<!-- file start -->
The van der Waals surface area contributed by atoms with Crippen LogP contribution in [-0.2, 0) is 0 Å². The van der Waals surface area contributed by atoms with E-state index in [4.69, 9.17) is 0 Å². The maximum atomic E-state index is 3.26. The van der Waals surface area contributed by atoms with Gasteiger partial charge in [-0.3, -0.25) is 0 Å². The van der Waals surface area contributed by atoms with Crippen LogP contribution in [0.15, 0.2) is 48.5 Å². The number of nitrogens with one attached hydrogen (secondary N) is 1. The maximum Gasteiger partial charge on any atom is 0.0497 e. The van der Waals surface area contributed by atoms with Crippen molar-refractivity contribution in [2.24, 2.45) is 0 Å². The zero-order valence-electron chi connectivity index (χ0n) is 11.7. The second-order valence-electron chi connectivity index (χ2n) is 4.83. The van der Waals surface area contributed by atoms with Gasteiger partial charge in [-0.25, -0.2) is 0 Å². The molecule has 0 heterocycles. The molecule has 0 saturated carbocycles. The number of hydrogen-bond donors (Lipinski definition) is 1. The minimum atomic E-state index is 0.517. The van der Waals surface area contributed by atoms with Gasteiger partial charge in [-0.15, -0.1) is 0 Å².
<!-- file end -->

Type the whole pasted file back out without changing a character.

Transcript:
The van der Waals surface area contributed by atoms with Crippen LogP contribution in [-0.2, 0) is 0 Å². The van der Waals surface area contributed by atoms with E-state index in [4.69, 9.17) is 0 Å². The maximum atomic E-state index is 3.26. The van der Waals surface area contributed by atoms with Gasteiger partial charge in [-0.3, -0.25) is 0 Å². The van der Waals surface area contributed by atoms with Crippen LogP contribution in [0.15, 0.2) is 48.5 Å². The number of nitrogens with one attached hydrogen (secondary N) is 1. The maximum Gasteiger partial charge on any atom is 0.0497 e. The van der Waals surface area contributed by atoms with Crippen molar-refractivity contribution in [2.24, 2.45) is 0 Å². The zero-order valence-electron chi connectivity index (χ0n) is 11.7. The second-order valence-electron chi connectivity index (χ2n) is 4.83. The van der Waals surface area contributed by atoms with Gasteiger partial charge in [-0.25, -0.2) is 0 Å². The molecule has 0 heterocycles. The molecule has 0 saturated carbocycles. The number of hydrogen-bond donors (Lipinski definition) is 1. The minimum atomic E-state index is 0.517. The van der Waals surface area contributed by atoms with Gasteiger partial charge in [-0.15, -0.1) is 0 Å².